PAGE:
Symptoms: Symptoms include headache, nausea, vomiting, epigastric pain, gastrointestinal irritation, gastrointestinal bleeding, rarely diarrhoea, disorientation, excitation, coma, drowsiness, dizziness, tinnitus, hypotension, respiratory depression, fainting, occasionally convulsions. In cases of significant poisoning acute renal failure and liver damage are possible.
Treatment: Patients should be treated symptomatically as required.
Within one hour of ingestion of a potentially toxic amount, activated charcoal should be considered. Alternatively, in adults, gastric lavage should be considered within one hour of ingestion of a potentially life-threatening overdose.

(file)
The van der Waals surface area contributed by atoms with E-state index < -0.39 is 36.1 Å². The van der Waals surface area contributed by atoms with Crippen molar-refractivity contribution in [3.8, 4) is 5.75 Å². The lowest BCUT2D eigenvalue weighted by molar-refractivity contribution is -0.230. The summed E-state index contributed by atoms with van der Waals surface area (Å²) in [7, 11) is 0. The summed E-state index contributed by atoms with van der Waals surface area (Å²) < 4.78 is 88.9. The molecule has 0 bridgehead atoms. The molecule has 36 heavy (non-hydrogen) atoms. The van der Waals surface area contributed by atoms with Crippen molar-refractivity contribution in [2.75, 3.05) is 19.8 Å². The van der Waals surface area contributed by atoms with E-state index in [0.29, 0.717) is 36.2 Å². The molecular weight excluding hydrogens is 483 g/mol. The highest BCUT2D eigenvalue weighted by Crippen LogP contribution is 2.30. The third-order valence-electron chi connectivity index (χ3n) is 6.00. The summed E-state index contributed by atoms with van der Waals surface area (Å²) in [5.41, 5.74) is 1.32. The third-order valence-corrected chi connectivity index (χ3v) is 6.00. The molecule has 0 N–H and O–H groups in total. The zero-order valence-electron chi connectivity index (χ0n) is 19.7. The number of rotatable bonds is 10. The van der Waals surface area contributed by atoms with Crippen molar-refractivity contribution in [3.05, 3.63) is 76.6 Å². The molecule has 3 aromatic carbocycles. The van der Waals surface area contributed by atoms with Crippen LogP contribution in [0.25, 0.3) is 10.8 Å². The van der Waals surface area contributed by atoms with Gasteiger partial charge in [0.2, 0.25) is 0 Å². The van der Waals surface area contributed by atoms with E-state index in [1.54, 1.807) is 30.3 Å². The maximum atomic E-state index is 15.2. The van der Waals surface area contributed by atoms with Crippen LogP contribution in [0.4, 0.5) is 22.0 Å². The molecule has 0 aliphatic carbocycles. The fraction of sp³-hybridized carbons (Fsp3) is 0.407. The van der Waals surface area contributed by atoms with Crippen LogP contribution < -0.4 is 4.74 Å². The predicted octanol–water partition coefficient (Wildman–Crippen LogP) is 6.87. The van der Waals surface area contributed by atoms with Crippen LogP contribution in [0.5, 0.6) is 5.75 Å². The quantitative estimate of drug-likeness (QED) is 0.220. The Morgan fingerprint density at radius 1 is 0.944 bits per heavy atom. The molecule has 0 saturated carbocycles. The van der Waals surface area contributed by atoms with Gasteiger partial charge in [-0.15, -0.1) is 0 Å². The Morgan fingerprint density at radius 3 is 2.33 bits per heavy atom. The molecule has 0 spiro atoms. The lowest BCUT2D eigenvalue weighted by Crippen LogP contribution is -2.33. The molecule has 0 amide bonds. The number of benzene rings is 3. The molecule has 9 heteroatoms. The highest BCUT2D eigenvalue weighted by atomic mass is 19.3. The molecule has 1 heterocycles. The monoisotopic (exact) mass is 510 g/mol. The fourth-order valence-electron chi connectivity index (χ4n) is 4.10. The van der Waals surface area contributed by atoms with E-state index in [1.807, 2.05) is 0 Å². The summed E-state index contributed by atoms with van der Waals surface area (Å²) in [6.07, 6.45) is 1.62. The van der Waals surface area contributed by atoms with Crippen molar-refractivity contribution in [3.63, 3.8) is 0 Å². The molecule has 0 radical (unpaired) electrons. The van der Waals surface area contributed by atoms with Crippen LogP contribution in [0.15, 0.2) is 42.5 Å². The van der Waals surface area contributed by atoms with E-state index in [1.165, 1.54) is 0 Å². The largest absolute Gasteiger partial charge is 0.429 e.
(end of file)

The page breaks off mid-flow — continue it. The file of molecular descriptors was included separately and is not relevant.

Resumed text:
Specific therapies such as dialysis or haemoperfusion are probable of no help in eliminating NSAIDs due to their high rate of protein binding and extensive metabolism.
Good urine output should be ensured.
Renal and liver function should be closely monitored.
Patients should be observed for at least four hours after ingestion of potentially toxic amounts.
In case of frequent or prolonged convulsions, patients should be treated with intravenous diazepam.
Other measures may be indicated by the patient's clinical condition.
Management of acute poisoning with NSAIDs essentially consists of supportive and symptomatic measures for complications such as hypotension, renal failure, convulsions, gastro-intestinal irritation, and respiratory depression.